So if you can afford dedicating the extra storage resources to your host cluster, use RAID 10 for the storage utilized by your virtual machines via Virtual Fiber Channel. In any case, you should generally not be using either RAID 5 or RAID 6 (double parity RAID) for storage used by virtualized workloads as it is not an appropriate solution due to random write access. There may be exceptions to this rule however, but the only way to properly identify them is to monitor the read/write performance of different RAID levels for your application so you can evidentially select the most appropriate RAID level for your particular scenario.
Ensure also that you have as many RAID sets as you have nodes in your Hyper-V host cluster. In other words, having a four-node host cluster means you should have four RAID sets configured on your storage array i.e. one RAID set per host.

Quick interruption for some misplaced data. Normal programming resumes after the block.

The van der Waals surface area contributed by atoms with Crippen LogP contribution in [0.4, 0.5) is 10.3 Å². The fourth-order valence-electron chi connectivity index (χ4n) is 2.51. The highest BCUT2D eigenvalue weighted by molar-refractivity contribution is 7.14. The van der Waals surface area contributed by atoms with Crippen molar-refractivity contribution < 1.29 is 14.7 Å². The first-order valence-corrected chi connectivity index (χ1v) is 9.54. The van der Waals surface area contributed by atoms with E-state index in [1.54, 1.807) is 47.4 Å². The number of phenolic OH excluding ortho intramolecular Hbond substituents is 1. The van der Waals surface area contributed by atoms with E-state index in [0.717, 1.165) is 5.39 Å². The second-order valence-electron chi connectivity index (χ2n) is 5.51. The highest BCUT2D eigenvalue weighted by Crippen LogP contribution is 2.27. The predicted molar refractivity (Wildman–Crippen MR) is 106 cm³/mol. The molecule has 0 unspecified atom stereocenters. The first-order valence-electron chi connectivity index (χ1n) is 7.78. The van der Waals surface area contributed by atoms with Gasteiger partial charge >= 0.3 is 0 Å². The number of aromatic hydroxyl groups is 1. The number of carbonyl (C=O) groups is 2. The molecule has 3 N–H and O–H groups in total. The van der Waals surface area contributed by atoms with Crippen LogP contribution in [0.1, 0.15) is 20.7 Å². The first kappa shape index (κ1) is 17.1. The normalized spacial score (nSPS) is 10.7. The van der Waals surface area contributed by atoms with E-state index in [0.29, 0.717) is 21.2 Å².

Check your storage controller configuration
Make sure the firmware of your storage controller has been updated with the latest rev from your storage vendor to ensure optimal performance of your storage array. If your storage controller is experiencing high CPU load then the disks in your storage array are probably too slow and should be upgraded to faster disks (and if possible to SAS type as mentioned earlier).
Also, if you haven't enabled write caching on your storage controller you may want to do this as it can increase I/O capacity by 20% or more depending on your workload and the kind of RAID level you have implemented. Of course there are other considerations involved with regard to write caching, see Part 1 in this series for more concerning this.
We'll examine some other tips for improving storage performance in Hyper-V environments in future articles in this series.